WHEREAS, DOE now indicates that the current best case scenario for opening Yucca Mountain for fuel disposal – no sooner than 2017 – would require the Department to submit an application for a construction license to the Nuclear Regulatory Commission by June 2008, which will demand stable federal appropriations to complete and submit the license application; and
WHEREAS, the U.S. government and the nuclear industry recognize the significant nearer-term security and public safety benefits from interim fuel storage at a limited number of sites and the desirability of research on closing the fuel cycle and ensuring development of advanced nuclear fuel cycle technologies, while work proceeds toward the long-term goal of opening a permanent repository; and
WHEREAS, various advanced fuel cycle initiatives have the potential to reduce the volume, heat and toxicity of byproducts to be disposed of in a permanent repository and also to reclaim a significant amount of the energy that remains in used fuel rods; and
WHEREAS, over the past four decades, approximately 3,000 shipments of used nuclear fuel have been transported safely along designated routes across 1.7 million miles of U.S. railways, highways and waterways in specially designed robust, Nuclear Regulatory Commission-licensed canisters without a single release of radioactive material; and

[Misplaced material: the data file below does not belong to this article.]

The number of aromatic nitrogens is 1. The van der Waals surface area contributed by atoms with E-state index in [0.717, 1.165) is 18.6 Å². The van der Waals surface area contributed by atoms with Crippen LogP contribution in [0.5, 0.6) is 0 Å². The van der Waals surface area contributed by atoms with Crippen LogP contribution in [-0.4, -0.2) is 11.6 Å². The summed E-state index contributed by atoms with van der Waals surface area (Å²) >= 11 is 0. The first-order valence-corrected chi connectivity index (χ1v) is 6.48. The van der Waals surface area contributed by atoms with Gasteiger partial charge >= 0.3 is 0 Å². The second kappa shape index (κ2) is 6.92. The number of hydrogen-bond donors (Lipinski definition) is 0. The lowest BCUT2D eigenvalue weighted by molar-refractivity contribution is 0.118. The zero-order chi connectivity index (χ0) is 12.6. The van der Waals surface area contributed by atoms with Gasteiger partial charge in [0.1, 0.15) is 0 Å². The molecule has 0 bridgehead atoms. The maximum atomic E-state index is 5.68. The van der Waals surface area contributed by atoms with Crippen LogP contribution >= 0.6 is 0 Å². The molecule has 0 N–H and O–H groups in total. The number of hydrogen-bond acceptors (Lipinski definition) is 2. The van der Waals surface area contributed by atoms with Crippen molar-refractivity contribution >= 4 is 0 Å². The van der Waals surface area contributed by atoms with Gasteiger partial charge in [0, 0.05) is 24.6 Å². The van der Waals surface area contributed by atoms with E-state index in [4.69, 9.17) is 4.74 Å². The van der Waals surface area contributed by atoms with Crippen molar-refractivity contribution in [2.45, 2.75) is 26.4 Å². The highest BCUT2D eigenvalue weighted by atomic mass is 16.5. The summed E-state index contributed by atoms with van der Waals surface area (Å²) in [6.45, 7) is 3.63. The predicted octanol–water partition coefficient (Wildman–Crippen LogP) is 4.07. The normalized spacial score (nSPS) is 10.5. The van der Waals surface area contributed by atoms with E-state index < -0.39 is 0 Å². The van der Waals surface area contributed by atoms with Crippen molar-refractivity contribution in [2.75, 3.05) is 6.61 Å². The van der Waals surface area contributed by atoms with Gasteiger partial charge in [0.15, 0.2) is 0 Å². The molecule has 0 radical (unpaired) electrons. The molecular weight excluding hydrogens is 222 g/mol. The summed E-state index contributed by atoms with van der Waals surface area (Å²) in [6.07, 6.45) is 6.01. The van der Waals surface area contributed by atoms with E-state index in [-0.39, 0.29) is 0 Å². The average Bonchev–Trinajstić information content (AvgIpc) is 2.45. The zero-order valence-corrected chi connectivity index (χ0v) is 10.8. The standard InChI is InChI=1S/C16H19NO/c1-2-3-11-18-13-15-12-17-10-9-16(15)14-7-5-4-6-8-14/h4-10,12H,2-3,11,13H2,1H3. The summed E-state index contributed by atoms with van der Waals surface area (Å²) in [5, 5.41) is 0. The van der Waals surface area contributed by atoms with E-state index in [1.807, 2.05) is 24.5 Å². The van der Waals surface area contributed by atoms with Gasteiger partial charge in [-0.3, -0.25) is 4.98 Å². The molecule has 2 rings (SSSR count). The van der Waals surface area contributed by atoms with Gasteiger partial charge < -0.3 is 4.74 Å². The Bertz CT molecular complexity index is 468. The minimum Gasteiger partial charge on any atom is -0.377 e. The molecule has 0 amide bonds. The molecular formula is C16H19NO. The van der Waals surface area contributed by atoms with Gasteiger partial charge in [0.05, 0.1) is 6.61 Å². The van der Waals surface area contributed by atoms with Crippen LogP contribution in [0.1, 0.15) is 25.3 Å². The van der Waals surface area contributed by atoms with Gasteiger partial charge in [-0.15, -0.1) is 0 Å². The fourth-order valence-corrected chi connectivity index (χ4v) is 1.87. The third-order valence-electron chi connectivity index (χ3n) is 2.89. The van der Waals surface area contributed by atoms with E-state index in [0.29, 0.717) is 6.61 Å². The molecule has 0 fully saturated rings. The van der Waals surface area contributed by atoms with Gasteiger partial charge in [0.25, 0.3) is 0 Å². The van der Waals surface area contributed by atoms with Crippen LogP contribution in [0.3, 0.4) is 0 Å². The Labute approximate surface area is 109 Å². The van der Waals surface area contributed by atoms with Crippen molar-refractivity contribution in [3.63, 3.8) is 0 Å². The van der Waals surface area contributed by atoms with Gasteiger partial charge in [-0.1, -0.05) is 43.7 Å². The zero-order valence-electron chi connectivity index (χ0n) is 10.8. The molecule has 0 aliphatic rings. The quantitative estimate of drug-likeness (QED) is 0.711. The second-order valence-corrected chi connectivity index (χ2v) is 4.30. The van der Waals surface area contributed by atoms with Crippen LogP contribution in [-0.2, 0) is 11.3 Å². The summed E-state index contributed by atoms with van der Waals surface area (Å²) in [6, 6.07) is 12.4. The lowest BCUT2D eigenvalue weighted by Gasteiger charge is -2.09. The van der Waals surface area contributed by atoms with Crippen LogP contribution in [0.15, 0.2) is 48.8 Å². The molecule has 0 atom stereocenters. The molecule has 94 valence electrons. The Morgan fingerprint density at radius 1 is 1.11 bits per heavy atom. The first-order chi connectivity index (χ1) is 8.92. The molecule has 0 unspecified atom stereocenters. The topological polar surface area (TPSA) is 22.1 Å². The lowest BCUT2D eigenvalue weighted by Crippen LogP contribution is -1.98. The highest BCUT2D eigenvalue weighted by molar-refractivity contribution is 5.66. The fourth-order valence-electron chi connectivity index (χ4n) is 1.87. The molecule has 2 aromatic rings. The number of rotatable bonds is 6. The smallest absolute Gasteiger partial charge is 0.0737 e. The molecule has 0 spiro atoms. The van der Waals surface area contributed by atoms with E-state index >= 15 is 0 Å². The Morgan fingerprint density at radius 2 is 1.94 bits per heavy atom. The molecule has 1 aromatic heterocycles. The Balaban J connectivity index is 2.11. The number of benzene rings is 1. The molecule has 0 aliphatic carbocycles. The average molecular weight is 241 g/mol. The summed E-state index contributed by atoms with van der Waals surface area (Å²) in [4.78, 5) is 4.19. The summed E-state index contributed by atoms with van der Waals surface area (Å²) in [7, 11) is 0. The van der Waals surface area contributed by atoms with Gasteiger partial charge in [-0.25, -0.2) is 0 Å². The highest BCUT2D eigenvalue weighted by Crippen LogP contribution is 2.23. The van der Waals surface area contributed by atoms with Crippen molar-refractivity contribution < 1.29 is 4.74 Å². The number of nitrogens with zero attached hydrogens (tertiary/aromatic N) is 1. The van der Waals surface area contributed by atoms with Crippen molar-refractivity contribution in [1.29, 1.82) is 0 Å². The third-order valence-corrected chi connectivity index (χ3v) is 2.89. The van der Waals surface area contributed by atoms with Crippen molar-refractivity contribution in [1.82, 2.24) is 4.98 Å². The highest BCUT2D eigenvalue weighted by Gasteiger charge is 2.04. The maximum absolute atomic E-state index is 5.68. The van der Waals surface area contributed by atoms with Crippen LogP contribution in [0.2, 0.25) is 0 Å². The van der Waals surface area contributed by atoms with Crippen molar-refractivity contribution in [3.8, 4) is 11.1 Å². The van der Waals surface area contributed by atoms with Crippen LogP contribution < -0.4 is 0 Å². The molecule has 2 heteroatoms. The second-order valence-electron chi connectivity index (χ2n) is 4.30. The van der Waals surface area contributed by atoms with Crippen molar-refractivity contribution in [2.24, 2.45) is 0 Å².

WHEREAS, communities in a number of states have expressed interest in hosting an interim storage facility, a fuel recycling center, and advanced recycling reactor, and/or an advanced fuel cycle research facility (some communities seek to host more than one facility);
NOW THEREFORE LET IT BE RESOLVED, that the American Legislative Exchange Council hereby urges the President and Congress to work together with the commercial nuclear industry, State and Local governments and other interested parties to encourage development of safe new nuclear plants as a key component of American fuel portfolio diversity and energy security; and
NOW THEREFORE LET IT BE FURTHER RESOLVED, that the American Legislative Exchange Council urges the President and Congress to take action to encourage the U.S. Department of Energy and provide adequate federal appropriations to allow the Department to complete work on and submit the construction license application for the Yucca Mountain repository
by June 2008 so that the repository might begin accepting fuel for permanent disposal no later than 2017; and
NOW THEREFORE LET IT BE FURTHER RESOLVED, that the American Legislative Exchange Council urges the President and Congress to work together with the U.S. nuclear energy industry, with State and Local governments and other interested parties to: Encourage development of interim used fuel storage at a limited number of sites until fuel is recycled or disposed of permanently; and, Encourage research, development and demonstration projects to close the nuclear fuel cycle.
Approved by ALEC Board of Directors in 2007.